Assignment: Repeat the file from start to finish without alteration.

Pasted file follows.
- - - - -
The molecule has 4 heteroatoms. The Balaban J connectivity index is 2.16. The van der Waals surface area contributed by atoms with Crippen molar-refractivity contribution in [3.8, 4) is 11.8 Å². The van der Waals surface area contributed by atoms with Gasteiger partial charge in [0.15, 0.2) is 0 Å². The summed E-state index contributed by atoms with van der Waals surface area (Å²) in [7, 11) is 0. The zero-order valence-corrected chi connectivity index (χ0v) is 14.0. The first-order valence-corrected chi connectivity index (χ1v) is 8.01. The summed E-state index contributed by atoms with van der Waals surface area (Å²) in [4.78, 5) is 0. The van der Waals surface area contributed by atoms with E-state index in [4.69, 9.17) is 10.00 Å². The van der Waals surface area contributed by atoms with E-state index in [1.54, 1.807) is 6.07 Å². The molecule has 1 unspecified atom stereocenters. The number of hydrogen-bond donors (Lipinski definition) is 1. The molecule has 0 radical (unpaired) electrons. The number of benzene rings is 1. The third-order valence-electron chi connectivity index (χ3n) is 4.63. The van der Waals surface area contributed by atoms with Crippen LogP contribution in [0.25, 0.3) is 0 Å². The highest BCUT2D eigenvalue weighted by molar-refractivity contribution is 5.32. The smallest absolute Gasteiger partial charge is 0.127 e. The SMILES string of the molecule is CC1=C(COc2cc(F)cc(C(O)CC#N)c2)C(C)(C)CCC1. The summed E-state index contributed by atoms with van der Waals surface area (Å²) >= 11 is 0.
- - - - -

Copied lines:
The molecule has 4 heteroatoms. The Balaban J connectivity index is 2.16. The van der Waals surface area contributed by atoms with Crippen molar-refractivity contribution in [3.8, 4) is 11.8 Å². The van der Waals surface area contributed by atoms with Gasteiger partial charge in [0.15, 0.2) is 0 Å². The summed E-state index contributed by atoms with van der Waals surface area (Å²) in [7, 11) is 0. The zero-order valence-corrected chi connectivity index (χ0v) is 14.0. The first-order valence-corrected chi connectivity index (χ1v) is 8.01. The summed E-state index contributed by atoms with van der Waals surface area (Å²) in [4.78, 5) is 0. The van der Waals surface area contributed by atoms with E-state index in [4.69, 9.17) is 10.00 Å². The van der Waals surface area contributed by atoms with E-state index in [1.54, 1.807) is 6.07 Å². The molecule has 1 unspecified atom stereocenters. The number of hydrogen-bond donors (Lipinski definition) is 1. The molecule has 0 radical (unpaired) electrons. The number of benzene rings is 1. The third-order valence-electron chi connectivity index (χ3n) is 4.63. The van der Waals surface area contributed by atoms with Crippen LogP contribution in [0.25, 0.3) is 0 Å². The highest BCUT2D eigenvalue weighted by molar-refractivity contribution is 5.32. The smallest absolute Gasteiger partial charge is 0.127 e. The SMILES string of the molecule is CC1=C(COc2cc(F)cc(C(O)CC#N)c2)C(C)(C)CCC1. The summed E-state index contributed by atoms with van der Waals surface area (Å²) >= 11 is 0.